Image displaying the opening words of Richard Nixon’s speech “In Event of a Moon Disaster,” which would be given if Apollo 11 astronauts Neil Armstrong and Buzz Aldrin died, or would die, on the Moon. Image via (source).

We all remember the words softly uttered by Neil Armstrong as he took his first steps on the Moon: “That’s one small step for man, one giant leap for mankind.” However, Richard Nixon had another (very different) statement prepared. In the event of a major catastrophe, one that would result in the deaths of Neil Armstrong and Buzz Aldrin while the pair was on the surface of the Moon, Nixon would broadcast the following message to the mourning nations of Earth:

“Fate has ordained that the men who went to the moon to explore in peace will stay on the moon to rest in peace. These brave men, Neil Armstrong and Edwin Aldrin, know that there is no hope for their recovery. But they also know that there is hope for mankind in their sacrifice. These two men are laying down their lives in mankind’s most noble goal: the search for truth and understanding…”

Reading Nixon’s full speech leaves one feeling sublime, sad, inspired, and a million other emotions. It is oddly harrowing, perhaps because it forces us to acknowledge that things could have gone very differently—that the most iconic words from the Apollo 11 mission might not have been the phrase that Armstrong spoke as he leapt down to the dusty surface of the Moon,but the words quietly given by Nixon to commemorate our dead.

Read the full speech below:

Fate has ordained that the men who went to the moon to explore in peace will stay on the moon to rest in peace.

These brave men, Neil Armstrong and Edwin Aldrin, know that there is no hope for their recovery. But they also know that there is hope for mankind in their sacrifice.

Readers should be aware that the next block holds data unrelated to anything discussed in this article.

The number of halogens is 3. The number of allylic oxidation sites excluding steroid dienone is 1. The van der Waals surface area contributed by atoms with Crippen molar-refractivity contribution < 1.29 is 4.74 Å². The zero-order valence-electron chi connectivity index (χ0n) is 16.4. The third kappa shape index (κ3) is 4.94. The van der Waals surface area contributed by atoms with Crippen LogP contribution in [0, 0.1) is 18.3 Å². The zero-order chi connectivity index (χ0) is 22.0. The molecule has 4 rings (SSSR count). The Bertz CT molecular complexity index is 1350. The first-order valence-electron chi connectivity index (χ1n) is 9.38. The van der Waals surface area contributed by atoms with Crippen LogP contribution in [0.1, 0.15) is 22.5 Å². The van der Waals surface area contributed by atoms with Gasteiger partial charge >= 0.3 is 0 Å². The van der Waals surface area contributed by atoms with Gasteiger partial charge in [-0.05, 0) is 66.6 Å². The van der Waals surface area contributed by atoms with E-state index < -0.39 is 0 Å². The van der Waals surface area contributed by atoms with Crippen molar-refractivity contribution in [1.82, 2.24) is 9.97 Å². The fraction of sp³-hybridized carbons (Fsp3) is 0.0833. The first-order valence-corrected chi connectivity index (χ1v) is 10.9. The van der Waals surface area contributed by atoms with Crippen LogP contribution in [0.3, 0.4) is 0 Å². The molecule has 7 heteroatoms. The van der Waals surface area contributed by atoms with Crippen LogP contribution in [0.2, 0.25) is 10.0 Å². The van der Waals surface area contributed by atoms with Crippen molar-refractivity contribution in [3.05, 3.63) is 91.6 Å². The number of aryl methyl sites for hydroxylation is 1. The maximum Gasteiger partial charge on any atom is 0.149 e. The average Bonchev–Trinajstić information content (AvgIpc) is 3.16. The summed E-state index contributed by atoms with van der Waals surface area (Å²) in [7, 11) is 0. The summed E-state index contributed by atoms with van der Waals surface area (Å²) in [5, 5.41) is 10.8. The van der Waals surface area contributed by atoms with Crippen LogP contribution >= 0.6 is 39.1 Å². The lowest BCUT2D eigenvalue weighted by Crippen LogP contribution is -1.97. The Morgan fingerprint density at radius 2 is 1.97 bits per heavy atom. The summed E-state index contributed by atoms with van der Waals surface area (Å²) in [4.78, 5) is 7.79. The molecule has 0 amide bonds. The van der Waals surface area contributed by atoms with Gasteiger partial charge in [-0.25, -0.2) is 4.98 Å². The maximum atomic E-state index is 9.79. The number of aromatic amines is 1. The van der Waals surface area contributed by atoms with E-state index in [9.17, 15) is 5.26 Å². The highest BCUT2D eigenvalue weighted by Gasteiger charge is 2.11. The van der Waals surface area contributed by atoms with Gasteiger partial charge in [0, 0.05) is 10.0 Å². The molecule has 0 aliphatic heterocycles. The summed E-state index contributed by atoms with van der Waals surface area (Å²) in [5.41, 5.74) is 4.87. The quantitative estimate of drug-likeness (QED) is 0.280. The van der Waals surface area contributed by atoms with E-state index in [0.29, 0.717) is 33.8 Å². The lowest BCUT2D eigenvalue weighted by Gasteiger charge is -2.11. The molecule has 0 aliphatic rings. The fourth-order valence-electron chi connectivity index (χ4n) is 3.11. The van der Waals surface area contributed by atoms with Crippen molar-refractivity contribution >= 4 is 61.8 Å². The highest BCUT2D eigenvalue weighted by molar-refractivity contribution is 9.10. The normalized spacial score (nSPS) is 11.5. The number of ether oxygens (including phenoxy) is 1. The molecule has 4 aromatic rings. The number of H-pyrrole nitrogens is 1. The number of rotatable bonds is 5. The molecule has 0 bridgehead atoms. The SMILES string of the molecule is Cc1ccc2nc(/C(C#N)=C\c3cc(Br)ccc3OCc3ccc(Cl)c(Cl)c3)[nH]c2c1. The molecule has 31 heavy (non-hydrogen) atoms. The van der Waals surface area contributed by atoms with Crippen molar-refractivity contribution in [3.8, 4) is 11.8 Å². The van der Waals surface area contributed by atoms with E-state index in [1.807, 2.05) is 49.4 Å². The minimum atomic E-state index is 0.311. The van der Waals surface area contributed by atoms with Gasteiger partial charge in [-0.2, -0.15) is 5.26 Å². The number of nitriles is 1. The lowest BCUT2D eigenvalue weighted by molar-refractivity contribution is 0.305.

These two men are laying down their lives in mankind’s most noble goal: the search for truth and understanding.
They will be mourned by their families and friends; they will be mourned by their nation; they will be mourned by the people of the world; they will be mourned by a Mother Earth that dared send two of her sons into the unknown.

In their exploration, they stirred the people of the world to feel as one; in their sacrifice, they bind more tightly the brotherhood of man.

In ancient days, men looked at stars and saw their heroes in the constellations. In modern times, we do much the same, but our heroes are epic men of flesh and blood.

Others will follow, and surely find their way home. Man’s search will not be denied. But these men were the first, and they will remain the foremost in our hearts.

For every human being who looks up at the moon in the nights to come will know that there is some corner of another world that is forever mankind.


 

Related FQTQ Articles:

Moon Landing: Fact or Fiction 

Know Your Scientist: Neil Armstrong

Apollo Landing Site From Lunar Orbit 


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